For the curious, other collaborative efforts by Gary Barwin include a forthcoming collaboration with Toronto poet Lillian NećakovDuck Eats Yeast, Quacks, Explodes; Man Loses Eye (Toronto ON: Guernica Editions, 2023)—two recent full-length collections with London, Ontario poet Tom Prime—A CEMETERY FOR HOLES, poems by Tom Prime and Gary Barwin (Guelph ON: Gordon Hill Press, 2019) [see my review of such here] and Bird Arsonist (Vancouver BC: New Star Books, 2022) [see my review of such here]—Frogments from the Frag Pool (with derek beaulieu; Toronto ON: The Mercury Press, 2005), Franzlations: the Imaginary Kafka Parables (with Craig Conley and Hugh Thomas; New Star Books, 2011) [see my review of such here] and the collaborative novel The Mud Game (with Stuart Ross; The Mercury Press, 1995), as well as chapbook-length collaborations with Alice Burdick, Amanda Earl, Tom Prime and even myself. Ever since the publication of Barwin’s For It Is a PLEASURE and a SURPRISE to Breathe: new & selected POEMS, edited with an Introduction by Alessandro Porco (Hamilton ON: Wolsak and Wynn, 2019) [see my review of such here], I’ve been curious at the possibility of editor Porco perhaps furthering his examination of Barwin’s ouvre with a volume of selected collaborations; it would be interesting to see the length and breadth of that particular and seemingly ongoing thread of his work. And one might argue, in certain ways, that everything Betts’ produces is in some way a “response,” from his collaborative efforts to his own solo projects, including The Others Raisd in Me (Pedlar Press, 2009), a collection of poems carved out of William Shakespeare’s sonnet 150 [see my review of such here], collaborative works with Arnold McBay, as well as the ongoing “Mutter Sound” collaborative project with Barwin and Toronto dub poet Lillian Allen.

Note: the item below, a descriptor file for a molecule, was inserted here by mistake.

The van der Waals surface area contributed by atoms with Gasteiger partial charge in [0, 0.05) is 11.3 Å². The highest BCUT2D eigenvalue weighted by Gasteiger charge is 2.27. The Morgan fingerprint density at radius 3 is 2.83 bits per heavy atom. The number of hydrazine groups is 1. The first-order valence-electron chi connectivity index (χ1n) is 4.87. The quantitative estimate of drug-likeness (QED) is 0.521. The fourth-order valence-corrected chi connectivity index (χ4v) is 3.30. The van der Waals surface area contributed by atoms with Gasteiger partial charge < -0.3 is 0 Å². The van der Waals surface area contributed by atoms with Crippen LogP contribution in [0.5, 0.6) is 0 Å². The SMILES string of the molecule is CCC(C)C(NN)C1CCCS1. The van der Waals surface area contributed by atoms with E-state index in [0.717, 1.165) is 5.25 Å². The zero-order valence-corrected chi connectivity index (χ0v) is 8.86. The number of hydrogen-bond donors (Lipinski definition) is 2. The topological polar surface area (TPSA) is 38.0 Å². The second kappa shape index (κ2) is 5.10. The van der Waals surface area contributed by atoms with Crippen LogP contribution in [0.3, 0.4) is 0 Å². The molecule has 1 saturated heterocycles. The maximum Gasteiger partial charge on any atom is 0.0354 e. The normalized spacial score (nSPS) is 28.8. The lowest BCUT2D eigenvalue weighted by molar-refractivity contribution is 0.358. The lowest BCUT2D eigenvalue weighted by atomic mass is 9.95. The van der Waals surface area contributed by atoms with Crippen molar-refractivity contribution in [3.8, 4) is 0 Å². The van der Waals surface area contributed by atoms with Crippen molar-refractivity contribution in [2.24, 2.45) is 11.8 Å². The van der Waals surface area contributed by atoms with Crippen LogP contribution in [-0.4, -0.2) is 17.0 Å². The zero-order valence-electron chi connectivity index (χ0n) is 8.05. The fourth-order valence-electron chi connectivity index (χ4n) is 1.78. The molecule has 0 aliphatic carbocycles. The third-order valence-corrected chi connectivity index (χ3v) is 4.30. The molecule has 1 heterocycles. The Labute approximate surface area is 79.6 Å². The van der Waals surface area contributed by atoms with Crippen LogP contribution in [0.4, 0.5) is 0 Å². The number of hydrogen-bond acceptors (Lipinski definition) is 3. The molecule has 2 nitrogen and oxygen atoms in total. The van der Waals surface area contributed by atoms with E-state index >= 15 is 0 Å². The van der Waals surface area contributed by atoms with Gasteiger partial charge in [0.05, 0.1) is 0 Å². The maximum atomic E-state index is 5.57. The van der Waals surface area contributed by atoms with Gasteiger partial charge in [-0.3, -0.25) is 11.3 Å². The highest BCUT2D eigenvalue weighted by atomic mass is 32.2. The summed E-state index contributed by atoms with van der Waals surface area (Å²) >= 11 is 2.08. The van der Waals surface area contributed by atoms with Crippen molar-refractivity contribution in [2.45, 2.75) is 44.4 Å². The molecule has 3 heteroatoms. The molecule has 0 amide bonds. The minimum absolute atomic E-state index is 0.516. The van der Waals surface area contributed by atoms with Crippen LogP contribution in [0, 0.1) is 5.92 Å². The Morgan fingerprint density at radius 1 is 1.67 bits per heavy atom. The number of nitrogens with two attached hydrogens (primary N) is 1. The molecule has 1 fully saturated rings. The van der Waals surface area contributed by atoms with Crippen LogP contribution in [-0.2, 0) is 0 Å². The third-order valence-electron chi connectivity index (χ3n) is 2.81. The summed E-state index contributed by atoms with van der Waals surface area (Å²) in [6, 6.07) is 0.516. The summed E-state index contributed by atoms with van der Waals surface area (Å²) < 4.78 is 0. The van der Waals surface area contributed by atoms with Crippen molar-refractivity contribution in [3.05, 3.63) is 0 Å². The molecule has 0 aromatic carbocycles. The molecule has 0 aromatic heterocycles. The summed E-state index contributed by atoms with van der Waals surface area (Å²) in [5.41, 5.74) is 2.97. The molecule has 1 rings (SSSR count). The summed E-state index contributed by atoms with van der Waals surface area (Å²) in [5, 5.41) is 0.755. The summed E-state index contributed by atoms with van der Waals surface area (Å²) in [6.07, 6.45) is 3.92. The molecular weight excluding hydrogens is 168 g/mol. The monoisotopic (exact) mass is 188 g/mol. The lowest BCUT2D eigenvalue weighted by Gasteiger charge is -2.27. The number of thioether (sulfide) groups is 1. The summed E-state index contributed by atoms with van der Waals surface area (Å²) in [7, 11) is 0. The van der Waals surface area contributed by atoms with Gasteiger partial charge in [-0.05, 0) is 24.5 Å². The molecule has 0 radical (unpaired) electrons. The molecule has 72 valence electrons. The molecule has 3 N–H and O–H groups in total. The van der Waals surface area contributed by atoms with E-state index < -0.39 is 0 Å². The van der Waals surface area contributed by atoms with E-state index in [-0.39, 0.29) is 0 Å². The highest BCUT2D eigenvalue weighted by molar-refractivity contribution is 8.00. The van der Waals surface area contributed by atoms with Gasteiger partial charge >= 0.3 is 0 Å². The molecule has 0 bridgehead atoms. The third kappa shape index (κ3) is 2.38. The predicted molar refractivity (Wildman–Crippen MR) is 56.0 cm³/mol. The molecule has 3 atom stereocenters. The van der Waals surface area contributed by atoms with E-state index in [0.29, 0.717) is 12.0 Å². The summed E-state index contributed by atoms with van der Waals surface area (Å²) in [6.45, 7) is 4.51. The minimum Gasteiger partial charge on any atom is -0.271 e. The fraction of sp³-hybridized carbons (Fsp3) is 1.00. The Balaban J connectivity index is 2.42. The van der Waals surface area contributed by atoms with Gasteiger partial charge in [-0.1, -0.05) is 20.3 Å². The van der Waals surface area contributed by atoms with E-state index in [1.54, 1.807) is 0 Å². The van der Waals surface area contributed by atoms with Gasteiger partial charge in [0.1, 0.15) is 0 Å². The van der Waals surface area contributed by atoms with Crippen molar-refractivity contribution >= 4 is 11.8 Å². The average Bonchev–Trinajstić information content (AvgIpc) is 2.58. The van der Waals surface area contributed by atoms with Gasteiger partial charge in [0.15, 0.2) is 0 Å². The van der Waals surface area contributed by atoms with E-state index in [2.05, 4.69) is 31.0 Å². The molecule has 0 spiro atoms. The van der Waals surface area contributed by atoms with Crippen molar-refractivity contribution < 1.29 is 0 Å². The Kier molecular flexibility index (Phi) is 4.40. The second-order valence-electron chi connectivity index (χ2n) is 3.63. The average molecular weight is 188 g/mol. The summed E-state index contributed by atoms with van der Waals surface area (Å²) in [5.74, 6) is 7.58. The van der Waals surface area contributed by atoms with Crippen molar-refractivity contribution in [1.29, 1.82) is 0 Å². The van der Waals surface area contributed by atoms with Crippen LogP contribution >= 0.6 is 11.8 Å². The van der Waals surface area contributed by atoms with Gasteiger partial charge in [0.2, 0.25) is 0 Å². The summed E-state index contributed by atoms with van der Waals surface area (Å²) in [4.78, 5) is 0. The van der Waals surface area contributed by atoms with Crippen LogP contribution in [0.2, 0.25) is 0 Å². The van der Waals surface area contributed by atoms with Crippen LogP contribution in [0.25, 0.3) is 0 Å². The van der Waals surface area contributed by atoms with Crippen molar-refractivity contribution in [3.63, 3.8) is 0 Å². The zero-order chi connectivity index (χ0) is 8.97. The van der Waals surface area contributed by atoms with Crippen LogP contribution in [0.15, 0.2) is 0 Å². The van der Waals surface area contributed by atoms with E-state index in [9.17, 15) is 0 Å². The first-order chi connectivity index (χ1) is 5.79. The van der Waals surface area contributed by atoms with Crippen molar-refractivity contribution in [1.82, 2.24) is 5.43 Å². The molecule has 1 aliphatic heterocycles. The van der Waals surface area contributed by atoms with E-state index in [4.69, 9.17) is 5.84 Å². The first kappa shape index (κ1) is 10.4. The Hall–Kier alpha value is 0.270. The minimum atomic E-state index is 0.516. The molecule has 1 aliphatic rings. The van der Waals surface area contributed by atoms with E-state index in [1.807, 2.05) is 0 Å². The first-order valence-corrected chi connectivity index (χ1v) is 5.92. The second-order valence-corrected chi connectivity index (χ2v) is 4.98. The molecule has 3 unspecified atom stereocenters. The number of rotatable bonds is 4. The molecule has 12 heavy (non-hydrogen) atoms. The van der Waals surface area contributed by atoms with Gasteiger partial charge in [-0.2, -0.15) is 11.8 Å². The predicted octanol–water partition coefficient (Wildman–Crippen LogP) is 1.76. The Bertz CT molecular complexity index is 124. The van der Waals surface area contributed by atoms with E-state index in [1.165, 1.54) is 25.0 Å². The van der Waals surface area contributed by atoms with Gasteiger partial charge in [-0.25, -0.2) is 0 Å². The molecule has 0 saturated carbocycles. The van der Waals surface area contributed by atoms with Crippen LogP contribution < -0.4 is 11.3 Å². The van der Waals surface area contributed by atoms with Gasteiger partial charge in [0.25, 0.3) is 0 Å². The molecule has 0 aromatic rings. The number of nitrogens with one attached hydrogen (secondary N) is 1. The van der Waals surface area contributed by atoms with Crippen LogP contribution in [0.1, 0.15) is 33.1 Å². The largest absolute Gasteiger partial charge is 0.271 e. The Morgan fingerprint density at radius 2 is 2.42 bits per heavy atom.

Through the pieces of The Fabulous Op, Barwin and Betts offer twists of anagrammatic text and puns, texts shaped and re-formed as image, and images recombined and reconstituted, blending shifts and structures and expectation. There are ways in which their explorations of visual and sound exist almost prior to any consideration of meaning, less tethered to the possibilities of how words and images form meaning than the sense that their collage-suites of visual and aural explorations might provide. While their medium might heavily include language, one might attempt to seek meaning from their explorations in the same way one might seek similar from the paintings of Roy Kiyooka, an album by Dave Brubeck or a recorded performance by either The Four Horsemen or the Nihilist Spasm Band. The expectations of how one reads becomes important. Flip through the collection, and catch what they are doing. Can you see what they’re doing?